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Food

How To Sharpen A Knife At Home

For an essential cooking tool, blades are often overlooked—but keeping them in tip-top shape can not only make food prep easier but prevent kitchen accidents as well.
three knifes sit point-down in a piece of papaya, red cabbage, and a leekProduced by Aimee Nishitoba; Photo, Christie Vuong; Prop styling, Nicole Billark.

Be honest: When was the last time you sharpened your knives? For an essential cooking tool, knife blades are often overlooked—yet keeping them in tip-top shape can not only make food prep easier but can prevent kitchen accidents as well. We asked Ann MacDonald, director of product at Victorinox, for tips on knife sharpening at home.

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How to hone a knife

Let’s clear up two common misconceptions about that ridged metal stick you often see TV chefs scraping a knife against in balletic, mid-air strokes. First, they’re called honing steels, not sharpeners—that’s because they realign a blade’s edge, which can get bent with repeated chopping against a cutting board.

Second, it’s safer and more precise for the average home cook not to hone a knife mid-air. Try this knife sharpening technique instead:

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How To Sharpen A Knife At HomeIllustration, Carmen Jabier.

1. Hold steel tip-point down with your non-dominant hand.

2. Place the bottom of the blade, sharp side down, at a 15-degree angle against the steel.

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3. Slowly pull the knife toward you in a downward, curved motion; repeat on other side. Do this 2-3 times.

 

 

 

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Knife Sharpening 101: How to Sharpen a Knife

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Sharpening a knife involves removing steel from either side of the blade to create a new knife edge. Most knives can be sharpened at home with a sharpening tool—it looks like a little clip, and you drag the blade through it a few times—but there are two types of blades worth taking to a professional: serrated ones, because of their scalloped edges, and kitchen shears.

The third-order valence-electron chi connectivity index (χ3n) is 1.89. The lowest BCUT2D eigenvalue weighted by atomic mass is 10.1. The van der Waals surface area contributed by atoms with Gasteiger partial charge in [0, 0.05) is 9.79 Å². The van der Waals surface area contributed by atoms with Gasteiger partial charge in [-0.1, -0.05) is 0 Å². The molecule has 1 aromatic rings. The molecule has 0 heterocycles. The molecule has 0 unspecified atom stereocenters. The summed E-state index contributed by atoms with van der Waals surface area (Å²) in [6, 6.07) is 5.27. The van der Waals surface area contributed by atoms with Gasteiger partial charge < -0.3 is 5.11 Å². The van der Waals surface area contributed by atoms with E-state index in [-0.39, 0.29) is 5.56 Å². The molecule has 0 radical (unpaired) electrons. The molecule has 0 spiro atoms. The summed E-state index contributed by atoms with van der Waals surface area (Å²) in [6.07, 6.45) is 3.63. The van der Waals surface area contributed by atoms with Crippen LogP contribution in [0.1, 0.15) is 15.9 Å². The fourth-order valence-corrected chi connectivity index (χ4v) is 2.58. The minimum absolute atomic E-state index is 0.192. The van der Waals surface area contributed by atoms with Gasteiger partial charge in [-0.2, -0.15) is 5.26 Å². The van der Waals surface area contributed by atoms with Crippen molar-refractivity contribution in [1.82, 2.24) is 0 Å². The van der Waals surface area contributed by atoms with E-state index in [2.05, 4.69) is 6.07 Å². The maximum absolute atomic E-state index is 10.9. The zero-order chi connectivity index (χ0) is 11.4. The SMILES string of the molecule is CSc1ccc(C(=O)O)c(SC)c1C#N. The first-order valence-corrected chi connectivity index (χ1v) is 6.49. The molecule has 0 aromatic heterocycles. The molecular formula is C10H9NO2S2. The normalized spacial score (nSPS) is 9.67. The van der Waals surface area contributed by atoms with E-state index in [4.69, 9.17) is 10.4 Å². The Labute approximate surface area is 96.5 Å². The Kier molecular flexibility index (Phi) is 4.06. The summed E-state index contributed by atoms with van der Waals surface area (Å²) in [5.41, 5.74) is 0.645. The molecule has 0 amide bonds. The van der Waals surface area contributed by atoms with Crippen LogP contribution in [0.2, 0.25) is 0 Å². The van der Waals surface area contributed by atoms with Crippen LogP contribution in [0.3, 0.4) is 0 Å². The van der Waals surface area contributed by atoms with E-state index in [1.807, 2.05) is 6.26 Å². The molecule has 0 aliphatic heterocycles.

Victorinox Knife Sharpener, $61

a rounded Victorinox knife shapener made of plasic and ceramic

How to Tell the Difference

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“If you’re a professional chef, you’ll hone most days,” says MacDonald, “but for the home chef, every month is fine.” Sharpening, meanwhile, should be done about twice a year—or every 300 uses. MacDonald likes to use the “tomato test”: If you have to rely more on pressure than the blade to cut through the skin of one, your blade needs honing.

If honing doesn’t help, it’s time to pull out the sharpener.

Shelf-Care

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Cleaning: Soap and a soft sponge are your best bets for cleaning knives, says MacDonald. Scrubby and metal sponges can scratch, and while stainless steel is technically dishwasher-safe, all that rattling around leaves blades prone to chipping.

Drying: Wipe knives with a soft towel and store them right away. Don’t leave them lingering in the sink—especially if they’ve been used to cut something acidic such as tomatoes or lemons.

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Storage: While a knife block is a counter­top classic, protective plastic envelopes and a wall-mounted magnetic strip are safe, space-friendly options, too. The only thing MacDonald says not to do: leave knives buck-naked in a cutlery drawer, which can lead to chipping and sliced fingers. Especially after you've practiced expert-level knife sharpening.

How many—and what kind of—knives do you actually need?

Even if you cook often, you don’t need a full, multi-piece knife block. If you’re starting from scratch, here are the three essential types of knives worth investing in.

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Chef's Knife:  Between slicing, dicing and chopping—general meat and vegetable prep—this is the workhorse of the kitchen. “The standard size is 8 inches,” says MacDonald, “but people with smaller hands or who like a lighter knife can opt for 6.”

How To Sharpen A Knife At Home

Victorinox Swiss Classic 8-Inch Chef Knife, $77


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Paring Knife: This 2- to 4-inch blade handles intricate cuts, from peels to herbs to garlic.

How To Sharpen A Knife At Home

Wusthof 3.5-Inch Paring Knife, $117

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Serrated Bread Knife: While the name suggests its function, a serrated knife is for more than just bread. “Use it on things with a hard exterior and soft interior that you don’t want to squish,” says MacDonald, such as tomatoes.

How To Sharpen A Knife At Home

Kilne Serrated Bread Knife, $60


While the product in this piece has been independently chosen by our editors, this article contains affiliate links, so we may earn a small commission when you make a purchase through links on our site at no additional cost to you.

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